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PLoS One. 2011;6(8):e23889. doi: 10.1371/journal.pone.0023889. Epub 2011 Aug 31.

What factors influence smoking prevalence and smoke free policy enactment across the European Union Member States.

Author information

1
UK Centre for Tobacco Control Studies, University of Nottingham, Nottingham, United Kingdom. mcxib3@nottingham.ac.uk

Abstract

BACKGROUND:

Smoking prevention should be a primary public health priority for all governments, and effective preventive policies have been identified for decades. The heterogeneity of smoking prevalence between European Union (EU) Member States therefore reflects, at least in part, a failure by governments to prioritise public health over tobacco industry or possibly other financial interests, and hence potentially government corruption. The aims of this study were to test the hypothesis that smoking prevalence is higher in countries with high levels of public sector corruption, and explore the ecological association between smoking prevalence and a range of other national characteristics in current EU Member States.

METHODS:

Ecological data from 27 EU Member States were used to estimate univariate and multivariate correlations between smoking prevalence and the Transparency International Corruption Perceptions Index, and a range of other national characteristics including economic development, social inclusion, quality of life and importance of religion. We also explored the association between the Corruption Perceptions Index and measures of the extent to which smoke-free policies have been enacted and are enforced.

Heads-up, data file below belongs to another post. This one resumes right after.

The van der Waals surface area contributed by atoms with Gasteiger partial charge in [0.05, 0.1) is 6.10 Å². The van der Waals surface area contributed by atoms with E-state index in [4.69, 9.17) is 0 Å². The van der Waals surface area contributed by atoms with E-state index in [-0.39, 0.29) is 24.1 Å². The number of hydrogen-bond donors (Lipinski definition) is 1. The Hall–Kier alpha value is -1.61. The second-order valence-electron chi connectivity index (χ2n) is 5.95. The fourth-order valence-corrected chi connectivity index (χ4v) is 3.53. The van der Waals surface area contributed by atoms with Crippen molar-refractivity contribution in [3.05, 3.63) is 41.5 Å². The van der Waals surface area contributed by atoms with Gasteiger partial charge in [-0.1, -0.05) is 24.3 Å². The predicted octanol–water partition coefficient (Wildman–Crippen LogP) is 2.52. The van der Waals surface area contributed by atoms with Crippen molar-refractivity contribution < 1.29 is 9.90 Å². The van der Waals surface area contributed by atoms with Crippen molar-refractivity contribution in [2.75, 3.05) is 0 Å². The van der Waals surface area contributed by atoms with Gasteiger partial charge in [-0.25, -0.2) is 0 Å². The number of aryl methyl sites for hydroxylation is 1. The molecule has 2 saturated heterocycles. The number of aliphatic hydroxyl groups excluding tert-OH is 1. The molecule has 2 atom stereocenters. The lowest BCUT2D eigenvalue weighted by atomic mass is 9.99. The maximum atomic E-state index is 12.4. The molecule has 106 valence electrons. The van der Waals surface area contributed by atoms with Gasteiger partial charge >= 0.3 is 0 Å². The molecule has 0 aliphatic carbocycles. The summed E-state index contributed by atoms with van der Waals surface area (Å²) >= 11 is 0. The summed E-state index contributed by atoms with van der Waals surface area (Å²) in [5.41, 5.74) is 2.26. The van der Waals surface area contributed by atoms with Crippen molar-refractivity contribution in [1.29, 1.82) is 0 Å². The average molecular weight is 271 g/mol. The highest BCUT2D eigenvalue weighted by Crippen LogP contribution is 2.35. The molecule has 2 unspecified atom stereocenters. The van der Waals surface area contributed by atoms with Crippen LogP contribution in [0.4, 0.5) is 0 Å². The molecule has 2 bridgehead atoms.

RESULTS:

In univariate analysis, smoking prevalence was significantly higher in countries with higher scores for corruption, material deprivation, and gender inequality; and lower in countries with higher per capita Gross Domestic Product, social spending, life satisfaction and human development scores. In multivariate analysis, only the corruption perception index was independently related to smoking prevalence. Exposure to tobacco smoke in the workplace was also correlated with corruption, independently from smoking prevalence, but not with the measures of national smoke-free policy implementation.

CONCLUSIONS:

Corruption appears to be an important risk factor for failure of national tobacco control activity in EU countries, and the extent to which key tobacco control policies have been implemented. Further research is needed to assess the causal relationships involved.

PMID:
21909375
PMCID:
PMC3166128
DOI:
10.1371/journal.pone.0023889
[Indexed for MEDLINE]
Free PMC Article
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